Berkshire investors would do better if the firm was broken up. It’s time for Warren Buffett to step aside

It’s time for Warren Buffett, 92, to retire as CEO of Berkshire Hathaway Inc. and let a successor get on with dismantling the world’s largest conglomerate.

Last weekend, Berkshire reported an enormous loss in 2022 of $22.8 billion (U.S.) on $302 billion in revenues. That is not the first time in recent years that Berkshire’s profits have collapsed.

And Berkshire’s stock performance has trailed the market averages for the past two decades.

The stock market always applies a discount to conglomerate stocks, because routinely the stars in a conglomerate’s holdings are dragged down by the dogs.

Last year at Berkshire, impressive gains in its power utilities business were outweighed by huge losses in its stock portfolio, reversals in some of its insurance units, and bad bets on derivatives.

Berkshire investors would do better if the firm was broken up, a process Wall Street calls “unlocking shareholder value.”

The market currently values Berkshire at $669 billion.

The collective value of Berkshire’s components if the company spun off its hundreds of diverse enterprises would be closer to $800 billion.

Conglomerates went out of style in the 1990s, with the dismantling of BCE Enterprises, EdperBrascan and Canadian Pacific Enterprises. Their components thrived as standalone companies.

More recently, Bombardier Inc. finally achieved viability as a focused maker of private jets after shedding its diverse albatrosses.

Canadian Pacific Railway Ltd. and Canadian National Railway Co., both formerly yoked to conglomerates, each outperformed Berkshire’s BNSF Railway last year, increasing their profits while BNSF’s financials weakened.

As noted, major setbacks have become a norm at Berkshire.

In 2018, Berkshire’s profit plummeted by 91 per cent. In 2020, it fell by 48 per cent.

And Berkshire stock has underperformed the S&P 500 over the past five, 10 and 20 years.

No one today would build a jumble of companies like Berkshire, which came about somewhat by accident.

During the prolonged stock-market slump of the 1970s and early 1980s, Buffett was able to buy corporate assets on the stock market for 50 cents on the dollar.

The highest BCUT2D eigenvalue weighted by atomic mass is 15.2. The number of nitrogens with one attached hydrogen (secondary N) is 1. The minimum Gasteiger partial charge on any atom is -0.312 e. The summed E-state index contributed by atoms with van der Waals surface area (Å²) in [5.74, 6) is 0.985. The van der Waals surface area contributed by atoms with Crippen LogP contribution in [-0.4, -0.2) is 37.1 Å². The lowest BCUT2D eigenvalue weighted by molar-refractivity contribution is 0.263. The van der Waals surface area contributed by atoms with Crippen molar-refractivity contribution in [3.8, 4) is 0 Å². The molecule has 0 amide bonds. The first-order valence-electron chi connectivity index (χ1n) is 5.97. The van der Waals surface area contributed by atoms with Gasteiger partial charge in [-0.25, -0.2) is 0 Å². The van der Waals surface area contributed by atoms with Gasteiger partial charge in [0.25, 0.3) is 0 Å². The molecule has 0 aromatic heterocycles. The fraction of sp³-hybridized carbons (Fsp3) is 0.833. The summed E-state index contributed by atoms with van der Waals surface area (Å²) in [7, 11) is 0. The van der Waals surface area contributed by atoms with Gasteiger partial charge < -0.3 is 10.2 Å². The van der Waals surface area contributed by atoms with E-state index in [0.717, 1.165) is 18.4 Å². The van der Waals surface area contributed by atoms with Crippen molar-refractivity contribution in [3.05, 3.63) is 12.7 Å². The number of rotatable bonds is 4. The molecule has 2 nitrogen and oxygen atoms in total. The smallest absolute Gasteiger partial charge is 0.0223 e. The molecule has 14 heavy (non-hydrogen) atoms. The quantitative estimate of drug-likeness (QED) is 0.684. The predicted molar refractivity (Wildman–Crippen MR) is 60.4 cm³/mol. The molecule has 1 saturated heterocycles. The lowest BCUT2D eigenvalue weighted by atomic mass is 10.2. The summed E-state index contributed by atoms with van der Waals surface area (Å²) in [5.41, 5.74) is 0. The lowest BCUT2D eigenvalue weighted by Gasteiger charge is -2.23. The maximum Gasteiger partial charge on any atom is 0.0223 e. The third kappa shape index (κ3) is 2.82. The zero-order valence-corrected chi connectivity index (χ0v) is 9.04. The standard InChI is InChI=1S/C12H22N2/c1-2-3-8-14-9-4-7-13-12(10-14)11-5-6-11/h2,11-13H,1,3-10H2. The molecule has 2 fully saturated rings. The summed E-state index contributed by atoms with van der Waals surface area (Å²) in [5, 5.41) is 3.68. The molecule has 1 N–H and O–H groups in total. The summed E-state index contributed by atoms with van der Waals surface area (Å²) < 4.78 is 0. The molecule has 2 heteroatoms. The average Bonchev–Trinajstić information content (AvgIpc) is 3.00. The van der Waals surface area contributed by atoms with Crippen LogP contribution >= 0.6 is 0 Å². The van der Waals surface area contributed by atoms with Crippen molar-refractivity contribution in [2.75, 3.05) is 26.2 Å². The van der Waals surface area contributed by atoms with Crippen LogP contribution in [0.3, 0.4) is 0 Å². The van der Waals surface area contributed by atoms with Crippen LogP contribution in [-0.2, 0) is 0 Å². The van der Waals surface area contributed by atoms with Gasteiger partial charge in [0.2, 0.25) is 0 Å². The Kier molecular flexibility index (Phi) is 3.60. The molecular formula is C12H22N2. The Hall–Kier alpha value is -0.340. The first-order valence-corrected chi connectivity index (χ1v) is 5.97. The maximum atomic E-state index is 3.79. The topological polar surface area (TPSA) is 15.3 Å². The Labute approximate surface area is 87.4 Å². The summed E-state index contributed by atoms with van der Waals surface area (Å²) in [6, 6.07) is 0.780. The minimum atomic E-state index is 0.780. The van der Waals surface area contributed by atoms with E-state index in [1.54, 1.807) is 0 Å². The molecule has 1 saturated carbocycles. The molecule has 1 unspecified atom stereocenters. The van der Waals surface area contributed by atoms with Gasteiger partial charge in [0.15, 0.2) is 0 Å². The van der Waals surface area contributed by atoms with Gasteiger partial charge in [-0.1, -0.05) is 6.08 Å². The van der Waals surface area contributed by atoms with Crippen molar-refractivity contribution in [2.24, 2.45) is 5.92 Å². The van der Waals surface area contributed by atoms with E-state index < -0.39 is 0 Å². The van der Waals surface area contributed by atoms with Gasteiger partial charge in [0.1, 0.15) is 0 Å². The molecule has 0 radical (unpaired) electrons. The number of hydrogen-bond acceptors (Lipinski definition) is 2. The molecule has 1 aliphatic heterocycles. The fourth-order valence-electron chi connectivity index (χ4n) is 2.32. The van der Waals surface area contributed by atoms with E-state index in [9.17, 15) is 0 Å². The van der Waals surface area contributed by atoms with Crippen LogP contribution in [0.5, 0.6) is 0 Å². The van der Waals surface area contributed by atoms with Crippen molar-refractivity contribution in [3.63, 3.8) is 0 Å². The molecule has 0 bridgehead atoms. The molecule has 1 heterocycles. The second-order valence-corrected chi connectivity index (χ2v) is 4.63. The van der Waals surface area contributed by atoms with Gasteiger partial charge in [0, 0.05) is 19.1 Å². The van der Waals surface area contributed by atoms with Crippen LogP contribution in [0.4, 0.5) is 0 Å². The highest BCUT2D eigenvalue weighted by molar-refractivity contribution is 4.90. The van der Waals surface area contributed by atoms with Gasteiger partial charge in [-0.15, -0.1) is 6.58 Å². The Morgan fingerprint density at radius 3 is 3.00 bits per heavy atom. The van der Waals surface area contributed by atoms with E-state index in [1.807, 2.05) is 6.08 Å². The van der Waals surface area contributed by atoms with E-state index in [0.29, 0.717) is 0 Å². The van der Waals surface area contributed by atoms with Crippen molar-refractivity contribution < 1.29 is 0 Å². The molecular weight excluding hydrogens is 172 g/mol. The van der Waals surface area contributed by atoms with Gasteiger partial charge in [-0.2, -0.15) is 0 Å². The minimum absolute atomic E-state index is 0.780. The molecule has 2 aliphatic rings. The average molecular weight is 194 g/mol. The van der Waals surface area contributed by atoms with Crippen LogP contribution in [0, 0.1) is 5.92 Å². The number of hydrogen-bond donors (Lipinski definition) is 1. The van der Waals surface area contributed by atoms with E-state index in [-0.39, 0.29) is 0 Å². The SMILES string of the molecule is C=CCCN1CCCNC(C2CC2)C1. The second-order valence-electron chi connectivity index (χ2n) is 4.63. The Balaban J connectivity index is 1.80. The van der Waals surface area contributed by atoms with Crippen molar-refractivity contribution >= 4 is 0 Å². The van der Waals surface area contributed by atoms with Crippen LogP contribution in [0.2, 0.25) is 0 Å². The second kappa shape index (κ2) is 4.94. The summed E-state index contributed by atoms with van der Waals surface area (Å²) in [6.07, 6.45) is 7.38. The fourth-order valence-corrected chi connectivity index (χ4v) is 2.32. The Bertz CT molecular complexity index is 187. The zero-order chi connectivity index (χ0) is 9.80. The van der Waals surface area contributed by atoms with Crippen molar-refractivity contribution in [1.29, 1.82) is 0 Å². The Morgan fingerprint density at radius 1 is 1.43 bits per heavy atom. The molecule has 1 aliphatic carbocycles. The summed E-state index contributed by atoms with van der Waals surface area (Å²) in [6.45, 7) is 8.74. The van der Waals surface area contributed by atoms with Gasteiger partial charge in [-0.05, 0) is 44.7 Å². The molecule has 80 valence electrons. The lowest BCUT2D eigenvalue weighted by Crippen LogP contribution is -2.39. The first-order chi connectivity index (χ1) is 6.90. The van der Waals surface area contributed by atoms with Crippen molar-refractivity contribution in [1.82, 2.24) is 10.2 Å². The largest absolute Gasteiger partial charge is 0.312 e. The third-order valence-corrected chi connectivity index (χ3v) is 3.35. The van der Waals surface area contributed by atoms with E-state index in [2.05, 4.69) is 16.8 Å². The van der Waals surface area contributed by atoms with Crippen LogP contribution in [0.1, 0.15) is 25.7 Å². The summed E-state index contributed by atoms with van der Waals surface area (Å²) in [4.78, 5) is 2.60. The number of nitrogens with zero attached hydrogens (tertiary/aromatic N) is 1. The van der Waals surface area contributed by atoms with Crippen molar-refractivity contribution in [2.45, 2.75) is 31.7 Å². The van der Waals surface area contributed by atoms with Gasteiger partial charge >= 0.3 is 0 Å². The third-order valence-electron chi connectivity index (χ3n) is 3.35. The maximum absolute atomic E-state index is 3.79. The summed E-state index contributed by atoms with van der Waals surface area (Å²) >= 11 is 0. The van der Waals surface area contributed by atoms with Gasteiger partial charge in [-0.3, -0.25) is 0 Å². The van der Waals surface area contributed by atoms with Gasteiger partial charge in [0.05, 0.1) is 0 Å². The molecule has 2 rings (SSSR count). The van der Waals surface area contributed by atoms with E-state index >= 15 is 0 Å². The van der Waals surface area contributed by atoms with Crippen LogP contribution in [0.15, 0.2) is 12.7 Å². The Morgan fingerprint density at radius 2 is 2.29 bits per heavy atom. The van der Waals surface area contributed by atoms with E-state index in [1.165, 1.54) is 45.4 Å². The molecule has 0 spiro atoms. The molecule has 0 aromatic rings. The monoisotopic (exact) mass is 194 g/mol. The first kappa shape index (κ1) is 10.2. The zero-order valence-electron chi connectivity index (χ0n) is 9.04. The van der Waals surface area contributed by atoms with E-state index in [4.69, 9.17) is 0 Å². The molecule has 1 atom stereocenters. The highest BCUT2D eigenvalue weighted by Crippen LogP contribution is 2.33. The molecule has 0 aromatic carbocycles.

Then the market roared back to life, the value of Buffett’s acquisitions skyrocketed, and the niagara of cash they produced had to be reinvested. Berkshire grew like Topsy.

In the past 20 years, though, bargains have been hard to find in an overvalued stock market.

Berkshire has a succession plan. Greg Abel, a Berkshire vice-chair, is Buffett’s current heir apparent. But Buffett has lost faith in previous likely successors.

Meanwhile, Buffett clings to a job that enables him, like Zeus, to cast thunderbolts across the economy with his massive acquisitions and big bets in the stock and derivative markets.

And Buffett and his long-time partner, Berkshire vice-chair Charlie Munger, 99, make those decisions on their own.

The board of the Buffett-controlled Berkshire is stacked with Buffett appointees, including his son Howard and daughter Susan.

Any CEO would struggle to maximize performance at all of Berkshire’s 300-plus businesses.

They include gas pipelines, candy, aircraft components, Dairy Queen, interstate truck stops, Duracell batteries, movie distribution, computer equipment, Benjamin Moore paints, and furniture and apparel brands.

And a renowned stock investor who left Berkshire exposed to last year’s stock-market rout is difficult to regard as risk-averse, which Buffett declares himself to be.

It’s too easy to find companies with better 10-year stock performances than Berkshire, whose shares have almost tripled in value since 2013, or up by 195 per cent.

Investors would have done better with Google parent Alphabet (up 350 per cent), Montreal computer services provider CGI (up 347 per cent), or Vancouver yoga-togs merchant Lululemon Athletica (up almost 400 per cent).

Berkshire’s shares would trade a bit lower than their current price if Berkshire hadn’t spent upward of $60 billion buying back its shares over the past two years, inflating their value.

Buybacks are controversial of late, with Ottawa and Washington angered that the money isn’t instead reinvested in job-creating expansion or innovating R&D.

Buffett is impatient with buyback critics, who in the main are “economic illiterates” or “silver-tongued demagogues,” he says in his latest chairman’s letter to shareholders.

Not coincidentally, U.S. President Joe Biden is asking Capitol Hill to quadruple the levy on corporate share repurchases. Ottawa is planning its own levy on share buybacks.

Berkshire fans complain that Buffett’s letters have been getting shorter and less detailed and folksy in recent years.

In his latest letter, Buffett does reflect on his 58 years of investing, allowing that he has made only “about a dozen truly good decisions.” And that otherwise his capital allocations during that span have “been no better than so-so.”

The inevitable dismantling of Berkshire, to surface the true value of its components, is too arduous a task for Buffett. The way to prove that his modesty is not false is to step aside to let that investor-friendly process begin under new Berkshire leadership.